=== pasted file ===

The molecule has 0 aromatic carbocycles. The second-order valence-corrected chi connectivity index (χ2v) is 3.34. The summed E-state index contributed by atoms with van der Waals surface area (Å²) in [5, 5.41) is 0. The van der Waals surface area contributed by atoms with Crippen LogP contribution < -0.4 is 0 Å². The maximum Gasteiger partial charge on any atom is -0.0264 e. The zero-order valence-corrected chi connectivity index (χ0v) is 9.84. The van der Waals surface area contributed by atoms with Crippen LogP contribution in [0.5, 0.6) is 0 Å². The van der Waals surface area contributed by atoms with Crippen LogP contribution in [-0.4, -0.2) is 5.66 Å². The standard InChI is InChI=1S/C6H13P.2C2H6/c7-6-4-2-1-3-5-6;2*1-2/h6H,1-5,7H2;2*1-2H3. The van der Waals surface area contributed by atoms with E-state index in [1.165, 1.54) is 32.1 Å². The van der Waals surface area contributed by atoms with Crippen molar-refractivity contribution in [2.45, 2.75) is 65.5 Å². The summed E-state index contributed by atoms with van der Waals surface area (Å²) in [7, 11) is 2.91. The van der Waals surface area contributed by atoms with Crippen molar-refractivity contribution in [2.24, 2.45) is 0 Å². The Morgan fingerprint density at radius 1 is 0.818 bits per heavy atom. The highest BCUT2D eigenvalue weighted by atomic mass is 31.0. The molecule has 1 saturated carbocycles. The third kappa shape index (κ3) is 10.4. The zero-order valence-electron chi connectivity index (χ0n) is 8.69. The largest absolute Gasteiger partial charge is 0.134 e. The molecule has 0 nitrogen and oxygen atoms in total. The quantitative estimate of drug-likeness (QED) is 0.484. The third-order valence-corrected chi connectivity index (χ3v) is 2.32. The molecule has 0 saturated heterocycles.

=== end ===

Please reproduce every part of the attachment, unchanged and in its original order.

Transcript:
The molecule has 0 aromatic carbocycles. The second-order valence-corrected chi connectivity index (χ2v) is 3.34. The summed E-state index contributed by atoms with van der Waals surface area (Å²) in [5, 5.41) is 0. The van der Waals surface area contributed by atoms with Crippen LogP contribution < -0.4 is 0 Å². The maximum Gasteiger partial charge on any atom is -0.0264 e. The zero-order valence-corrected chi connectivity index (χ0v) is 9.84. The van der Waals surface area contributed by atoms with Crippen LogP contribution in [0.5, 0.6) is 0 Å². The van der Waals surface area contributed by atoms with Crippen LogP contribution in [-0.4, -0.2) is 5.66 Å². The standard InChI is InChI=1S/C6H13P.2C2H6/c7-6-4-2-1-3-5-6;2*1-2/h6H,1-5,7H2;2*1-2H3. The van der Waals surface area contributed by atoms with E-state index in [1.165, 1.54) is 32.1 Å². The van der Waals surface area contributed by atoms with Crippen molar-refractivity contribution in [2.45, 2.75) is 65.5 Å². The summed E-state index contributed by atoms with van der Waals surface area (Å²) in [7, 11) is 2.91. The van der Waals surface area contributed by atoms with Crippen molar-refractivity contribution in [2.24, 2.45) is 0 Å². The Morgan fingerprint density at radius 1 is 0.818 bits per heavy atom. The highest BCUT2D eigenvalue weighted by atomic mass is 31.0. The molecule has 1 saturated carbocycles. The third kappa shape index (κ3) is 10.4. The zero-order valence-electron chi connectivity index (χ0n) is 8.69. The largest absolute Gasteiger partial charge is 0.134 e. The molecule has 0 nitrogen and oxygen atoms in total. The quantitative estimate of drug-likeness (QED) is 0.484. The third-order valence-corrected chi connectivity index (χ3v) is 2.32. The molecule has 0 saturated heterocycles.